|Subject: JP: Ad hoc tribunal start in
Also: Rights activists applaud new decree on ad hoc tribunal
The Jakarta Post August 9, 2001
Ad hoc tribunal start in October?
JAKARTA (JP): The chief of the justices team preparing the establishment of an ad hoc human rights tribunal, Benjamin Mangkoedilaga, expects that they could start the court hearings in October this year.
Correcting his previous announcement that the trials would start in September, Benjamin said on Wednesday they would only open the trials in October "because the team had yet to finish recruitment of noncareer judges."
The government has revised the decree on ad hoc tribunals to try human rights violations in East Timor in April and September of 1999 and the rights abuses that occurred during the Tanjung Priok shootings in September 1984.
"If you ask when we can start to try the cases, I would say that we could start them tomorrow. But trying such cases needs further requirements if we really want to properly handle the cases," Benjamin told The Jakarta Post at his office.
He said such requirements included the objective recruitment of noncareer judges who would be selected from among experts and professionals dealing with legal matters.
He said further that between 60 and 80 noncareer and career judges were needed to run the ad hoc tribunals. "But so far, the team has succeeded only in recruiting 40 career judges and no noncareer judges," he said, adding that they found it hard to recruit noncareer judges.
Ideally, he said, each human rights violation case would be tried by five judges comprising two career-judges and three noncareer judges.
So far, the Attorney General's Office has prepared 12 dossiers on 18 suspects involved in four incidents of alleged rights abuses that occurred before and after the East Timor self-determination ballot on Aug. 30, 1999. The office is still working on the investigation of the Tanjung Priok incident. (tso)
Jakarta Post August 6, 2001
Rights activists applaud new decree on ad hoc tribunal
JAKARTA (JP): Human rights activists applauded on Sunday the renewed presidential decree on the establishment of an ad hoc tribunal to try suspects of gross human rights abuses in the 1984 Tanjung Priok and 1999 East Timor bloodshed.
"The issuance of the new decree last Friday shows a good sign of the new administration on human rights," Asmara Nababan, the secretary general of the National Commission of Human Rights (Komnas HAM), told The Jakarta Post on Sunday by phone.
The new presidential Decree No. 96/2001, clearly specifies each of the crimes against humanity to be brought to court, namely human rights violations in the Tanjung Priok shooting spree in September 1984 and in East Timor in April and September 1999.
The new decree, signed by President Megawati Soekarnoputri, overrules former presidential decree no. 53/2001, signed by then president Abdurrahman Wahid in April.
The previous decree drew protests from rights activists as it only gave authority to the tribunal to try and hand down verdicts on rights violations that took place in East Timor after the self-determination ballot on August 30, 1999.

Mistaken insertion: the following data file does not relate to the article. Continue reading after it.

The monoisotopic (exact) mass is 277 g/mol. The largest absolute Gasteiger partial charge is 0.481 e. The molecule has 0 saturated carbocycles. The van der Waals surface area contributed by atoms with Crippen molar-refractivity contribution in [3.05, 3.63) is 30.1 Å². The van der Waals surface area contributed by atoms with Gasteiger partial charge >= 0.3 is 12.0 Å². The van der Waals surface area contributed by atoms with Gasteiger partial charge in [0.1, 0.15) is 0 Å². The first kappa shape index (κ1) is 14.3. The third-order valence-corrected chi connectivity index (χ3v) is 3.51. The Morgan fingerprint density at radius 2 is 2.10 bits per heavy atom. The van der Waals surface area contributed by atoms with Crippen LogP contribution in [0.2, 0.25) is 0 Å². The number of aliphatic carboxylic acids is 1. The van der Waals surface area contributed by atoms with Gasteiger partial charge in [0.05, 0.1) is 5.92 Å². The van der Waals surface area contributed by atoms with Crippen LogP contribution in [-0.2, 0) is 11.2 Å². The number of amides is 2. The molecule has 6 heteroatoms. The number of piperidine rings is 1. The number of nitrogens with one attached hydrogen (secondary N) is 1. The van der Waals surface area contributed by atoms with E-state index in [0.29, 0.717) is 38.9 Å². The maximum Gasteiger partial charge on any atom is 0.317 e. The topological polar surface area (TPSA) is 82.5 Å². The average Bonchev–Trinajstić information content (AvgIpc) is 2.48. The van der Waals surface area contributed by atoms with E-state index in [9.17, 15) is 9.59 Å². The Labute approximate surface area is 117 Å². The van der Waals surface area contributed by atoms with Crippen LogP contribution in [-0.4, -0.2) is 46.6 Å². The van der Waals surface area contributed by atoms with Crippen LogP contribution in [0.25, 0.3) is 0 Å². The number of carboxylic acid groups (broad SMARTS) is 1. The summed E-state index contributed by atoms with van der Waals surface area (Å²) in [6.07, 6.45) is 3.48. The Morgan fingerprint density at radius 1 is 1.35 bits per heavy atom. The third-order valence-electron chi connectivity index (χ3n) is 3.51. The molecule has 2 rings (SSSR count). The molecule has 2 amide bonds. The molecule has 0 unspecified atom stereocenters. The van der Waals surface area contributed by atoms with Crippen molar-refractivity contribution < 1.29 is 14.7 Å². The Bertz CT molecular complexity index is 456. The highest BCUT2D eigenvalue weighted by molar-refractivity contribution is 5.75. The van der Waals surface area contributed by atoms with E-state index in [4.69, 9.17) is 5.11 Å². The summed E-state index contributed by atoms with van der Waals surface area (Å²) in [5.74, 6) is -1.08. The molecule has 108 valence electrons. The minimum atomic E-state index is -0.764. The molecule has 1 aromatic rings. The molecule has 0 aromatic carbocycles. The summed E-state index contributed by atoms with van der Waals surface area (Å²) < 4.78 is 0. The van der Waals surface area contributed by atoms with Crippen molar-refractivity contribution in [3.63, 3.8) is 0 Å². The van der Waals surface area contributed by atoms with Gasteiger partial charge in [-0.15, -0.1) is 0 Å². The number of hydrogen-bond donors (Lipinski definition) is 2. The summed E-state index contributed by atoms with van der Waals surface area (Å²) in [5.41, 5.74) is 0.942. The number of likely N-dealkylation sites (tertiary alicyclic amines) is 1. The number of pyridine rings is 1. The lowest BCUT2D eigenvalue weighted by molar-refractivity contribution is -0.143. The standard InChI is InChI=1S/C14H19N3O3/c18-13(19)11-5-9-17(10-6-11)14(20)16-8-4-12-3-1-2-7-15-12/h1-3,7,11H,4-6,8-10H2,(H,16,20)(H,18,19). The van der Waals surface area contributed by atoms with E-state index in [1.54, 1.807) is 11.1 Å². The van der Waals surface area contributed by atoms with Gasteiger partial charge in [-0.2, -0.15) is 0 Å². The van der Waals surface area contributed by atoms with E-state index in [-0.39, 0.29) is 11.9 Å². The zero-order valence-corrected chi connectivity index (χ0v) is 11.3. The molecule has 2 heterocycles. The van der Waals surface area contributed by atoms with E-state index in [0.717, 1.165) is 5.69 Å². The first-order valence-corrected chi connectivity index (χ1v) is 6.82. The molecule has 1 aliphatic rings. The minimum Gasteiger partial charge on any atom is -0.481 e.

Meanwhile, many rights violations in East Timor were recorded before the ballot, especially in April, 1999, including the April 17 attack on proindependence leader Manuel Carrascalao's house in Dili, in which at least 12 people died and the April massacre of refugees at a church in Liquica.
Asmara said then president Abdurrahman responded positively to the outcry by rights activists and promised to correct the decree, but he was ousted from the presidency before he could sign the new decree.
Separately, Ifdhal said the new decree would help state prosecutors in deciding which cases to submit to the ad hoc tribunal and which cases to pursue further in terms of investigation and prosecution.
Following results of an inquiry by Komnas HAM, the Attorney General's Office had prepared 12 dossiers on 18 suspects from four incidents of suspected human rights abuses that occurred before and after the Aug. 30 ballot.
Two postballot incidents investigated by the team were the Sept. 6 attack on the Dili home of Bishop Carlos Filipe Ximenes Belo and the September massacre of refugees in a church in Suai, which left at least 26 dead.
The new decree, nevertheless, confirms the previous decree in terms of the tribunal sitting and budget. The tribunal will sit at the Central Jakarta District Court and its expenses will be covered by the Ministry of Justice and Human Rights.
Supreme Court Justice Benyamin Mangkoedilaga, who leads a working group to select judges for the ad hoc tribunal and human rights court, told the Post on Sunday that they were now selecting names from non-career and career judges, especially those who had been trained on human rights tribunal.
They would be assigned to the ad hoc tribunal and human rights courts, which would also be established in Medan, Surabaya and Makassar.
He said that at least 12 judges would be assigned at each rights court in Medan, Surabaya and Makassar and more judges for the court in Jakarta. (bby)
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